How to Outsource: Lessons from a Pro

How to Outsource: Lessons from a Pro

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Posted 2016-03-12 by Suefollow
Do you ever lament that there are not enough hours in the day?

Many mums do - usually around 10pm when they’re still tending to domestic duties three hours after the kids have gone to bed. These mums long for the soft caress of their pillows, but the thought of waking up to a filthy kitchen and that pile of unfolded laundry will rob them of peace during their sleep, or will make the following morning unbearable.

Too much needs to be done, so you either:
- Sacrifice sleep,
- Work instead of spending time with the kids, or
- Lower your standards (well, you have to do that anyway when kids come along).

There is a fourth option: outsource.

I was a passionate outsourcer long before I became a parent. My hectic travel schedule for work meant I was not willing to give up any precious time at home, so I outsourced whatever I could.

I even had someone receive and scan my postal mail so I wouldn’t have to pick it up from the PO Box and go through it. Lazy? Perhaps. Worth it? Absolutely.

Now that I’m a parent, I am even more enthusiastic about delegating the boring, menial and repetitive tasks necessary to keep to a household running. George Gissing summed up my thoughts on this best:

“Money is time. With money I buy for cheerful use the hours which otherwise would not in any sense be mine; nay, which would make me their miserable bondsman.”

I’m so keen on outsourcing I’ve even been quoted in the Sydney Morning Herald about it. After many years of experiments and honing my outsourcing skills, I consider myself something of an expert.

I still come across people – mostly mums now – who think outsourcing is a fabulous idea and would love to do it, but they don’t. I commonly hear four reasons (*cough* - excuses):

1. They don’t know what tasks can be outsourced.

2. They don’t know where to find people to outsource to.

3. They think they can’t afford it.

4. They’ve had a bad experience outsourcing in the past.

Let’s address these and get you outsourcing by running through some of my favourite tasks to outsource:


This is easily the best value money outsourcing money for me – and for my marriage!

Find a cleaner: in your local paper’s classified section or via a service like Absolute Domestics.

How much: $66 a fortnight gets me two hours, which is sufficient to do both bathrooms, all floors, some dusting & a once-over in the kitchen.

Bad experiences: avoid any dissatisfaction with quality by giving clear feedback at the end of your clean in the first few occasions. Ask friends for referrals.


Avoid the in/out of car routine, and the less-than-joyful experience of kids in your shopping trolley.

Find delivery: A multitude of home delivery or ‘click and collect’ options are available. Don’t like shopping with our two big chains? Don’t worry, there are smaller, healthier options available, like The Naked Butcher and The Organic Collective.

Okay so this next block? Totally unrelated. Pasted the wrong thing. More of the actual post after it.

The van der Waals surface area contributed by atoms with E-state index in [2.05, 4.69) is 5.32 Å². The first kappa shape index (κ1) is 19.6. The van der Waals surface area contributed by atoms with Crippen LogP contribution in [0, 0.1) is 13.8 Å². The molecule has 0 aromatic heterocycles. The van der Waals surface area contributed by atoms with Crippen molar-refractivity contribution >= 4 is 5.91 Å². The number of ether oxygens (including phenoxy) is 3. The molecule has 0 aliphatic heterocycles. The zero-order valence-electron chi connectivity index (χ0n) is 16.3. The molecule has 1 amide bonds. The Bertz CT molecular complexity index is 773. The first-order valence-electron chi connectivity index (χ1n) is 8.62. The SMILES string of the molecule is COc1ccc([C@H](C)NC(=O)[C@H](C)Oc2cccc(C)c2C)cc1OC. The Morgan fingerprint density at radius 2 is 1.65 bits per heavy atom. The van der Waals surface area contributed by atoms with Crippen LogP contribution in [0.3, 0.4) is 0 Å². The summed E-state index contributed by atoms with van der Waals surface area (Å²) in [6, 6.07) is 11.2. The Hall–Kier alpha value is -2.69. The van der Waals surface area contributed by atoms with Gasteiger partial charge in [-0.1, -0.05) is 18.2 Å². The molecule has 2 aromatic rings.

How much: A $40 box of fruit & veg from The Organic Collective lasts 1.5 weeks in our house. Delivery for the chains can be a few bucks, or free on specific days or over a certain amount.

Bad experiences: Don’t expect Coles to deliver your Christmas prawns this way – they run out. Yes, I am writing from experience.

My son and I doing the grocery shopping... from my desk


For seriously busy people, you can sidestep the grocery shopping and get complete meals delivered to your doorstep.

Find meal providers: Lite n Easy may be the best known, but there are many other providers to choose from like My Fit Lunchbox. A Google search will uncover what’s available in your local area.

How much: obviously it’s more than the cost of the raw materials, $8 to $15 per meal for those bought in bulk (e.g. Lite n Easy) is fairly typical.

Bad experiences: this is where Google’s review function is useful. Make sure you check out what other people are saying about the meal provider before you launch in.


Mowing, pruning, planting, weeding – not the best fun in the heat of summer. Someone else can do the sweating for you.

Find gardeners: again, the local newspaper is good place to start. You could also put a specific job up on Air Tasker to get a local individual to do it.

How much: will vary. My typical Perth suburban property costs $25 to get mown every three to five weeks.

Bad experiences: I haven’t personally had one, but have heard some pruning horror stories. Don’t get an amateur to trim your lemon tree!

When you’re ready to graduate to outsourcing administrative tasks, you can try Upwork, Air Tasker and Time Saver. Here are some non-work related tasks I’ve outsourced this way:

- Collecting, opening and scanning my mail
- Sitting on hold on the phone for me (then patching me through when a human answers)
- Booking hair appointments
- Booking flights
- Making complaints on my behalf

If you’re interested in learning how to outsource tasks like these effectively, leave a comment and I’ll write another article.

Enjoy your outsourcing!

#how To

42528 - 2022-03-17 12:29:23


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